## Call:
## lm(formula = realinc ~ age, data = gss)
## Residuals:
##    Min     1Q Median     3Q    Max 
## -36142 -21953  -8800  11184  88412 
## Coefficients:
##             Estimate Std. Error t value Pr(>|t|)    
## (Intercept) 30130.57    1968.22  15.309   <2e-16 ***
## age            74.27      37.87   1.961     0.05 *  
## ---
## Signif. codes:  0 '***' 0.001 '**' 0.01 '*' 0.05 '.' 0.1 ' ' 1
## Residual standard error: 31160 on 2145 degrees of freedom
##   (201 observations deleted due to missingness)
## Multiple R-squared:  0.00179,    Adjusted R-squared:  0.001324 
## F-statistic: 3.846 on 1 and 2145 DF,  p-value: 0.04999

Let’s consider this output piece by piece. First, the formula used to describe the model is shown at the top. After the formula you find the five-number summary of the residuals. The “Coefficients” table shown next is key; its first column displays the linear model’s y-intercept and the coefficient of age. With this table, we can write down the least squares regression line for the linear model:

\[ŷ=30130.57+74.27∗age\] It also shows whether the coefficients, here, age, have are statistically significant in predicting the outcome, income. Normally, a p-value cut-off of 0.05 is used to determine statistical significance - here, age’s p-value is almost exactly 0.05 (in fact, it is very slightly lower) and is therefore significant.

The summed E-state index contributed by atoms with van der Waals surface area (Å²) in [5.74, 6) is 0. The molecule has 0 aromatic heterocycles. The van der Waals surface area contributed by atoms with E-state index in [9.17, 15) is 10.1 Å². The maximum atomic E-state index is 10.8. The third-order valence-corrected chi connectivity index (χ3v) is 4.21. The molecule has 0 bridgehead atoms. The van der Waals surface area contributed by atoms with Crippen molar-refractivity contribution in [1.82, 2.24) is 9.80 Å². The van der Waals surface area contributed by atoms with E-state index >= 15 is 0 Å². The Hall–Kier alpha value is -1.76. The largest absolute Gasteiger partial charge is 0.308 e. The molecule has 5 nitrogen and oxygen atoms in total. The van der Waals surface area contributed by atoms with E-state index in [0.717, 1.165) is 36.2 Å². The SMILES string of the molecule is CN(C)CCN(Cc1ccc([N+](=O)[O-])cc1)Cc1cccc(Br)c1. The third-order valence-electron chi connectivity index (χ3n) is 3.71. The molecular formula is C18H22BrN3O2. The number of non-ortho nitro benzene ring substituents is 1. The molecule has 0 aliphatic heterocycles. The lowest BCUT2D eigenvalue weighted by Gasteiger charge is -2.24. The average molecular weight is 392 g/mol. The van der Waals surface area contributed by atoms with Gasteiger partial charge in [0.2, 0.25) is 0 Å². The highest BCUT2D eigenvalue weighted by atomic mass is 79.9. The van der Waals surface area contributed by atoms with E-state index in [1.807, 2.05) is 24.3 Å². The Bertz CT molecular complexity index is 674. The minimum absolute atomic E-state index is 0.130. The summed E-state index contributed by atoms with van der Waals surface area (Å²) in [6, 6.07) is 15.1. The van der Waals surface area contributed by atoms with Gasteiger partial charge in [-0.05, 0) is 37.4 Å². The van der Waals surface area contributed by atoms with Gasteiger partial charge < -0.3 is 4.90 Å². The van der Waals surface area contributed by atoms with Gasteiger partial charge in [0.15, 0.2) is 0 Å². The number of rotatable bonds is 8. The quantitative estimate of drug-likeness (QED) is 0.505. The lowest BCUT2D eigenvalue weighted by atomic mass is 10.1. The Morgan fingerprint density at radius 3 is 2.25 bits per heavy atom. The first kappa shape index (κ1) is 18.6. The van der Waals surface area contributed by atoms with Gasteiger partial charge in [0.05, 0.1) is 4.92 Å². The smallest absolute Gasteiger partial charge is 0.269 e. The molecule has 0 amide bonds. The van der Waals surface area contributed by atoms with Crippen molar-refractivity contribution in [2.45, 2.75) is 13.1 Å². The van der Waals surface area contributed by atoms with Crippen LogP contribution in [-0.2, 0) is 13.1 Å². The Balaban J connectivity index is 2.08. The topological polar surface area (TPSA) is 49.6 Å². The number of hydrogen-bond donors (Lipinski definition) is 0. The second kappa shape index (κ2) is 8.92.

One last piece of information we will discuss from the summary output is the Multiple R-squared, or more simply, R2. The R2 value represents the proportion of variability in the response variable that is explained by the explanatory variable. For this model, only %.18 of the variability in income is explained by age.

What variables might do a better job of explaining income? Let’s try years of education, which is the variable educ in the gss.Using the estimates from the R output, write the equation of the regression line. What does the slope tell us in the context of the relationship between income and education?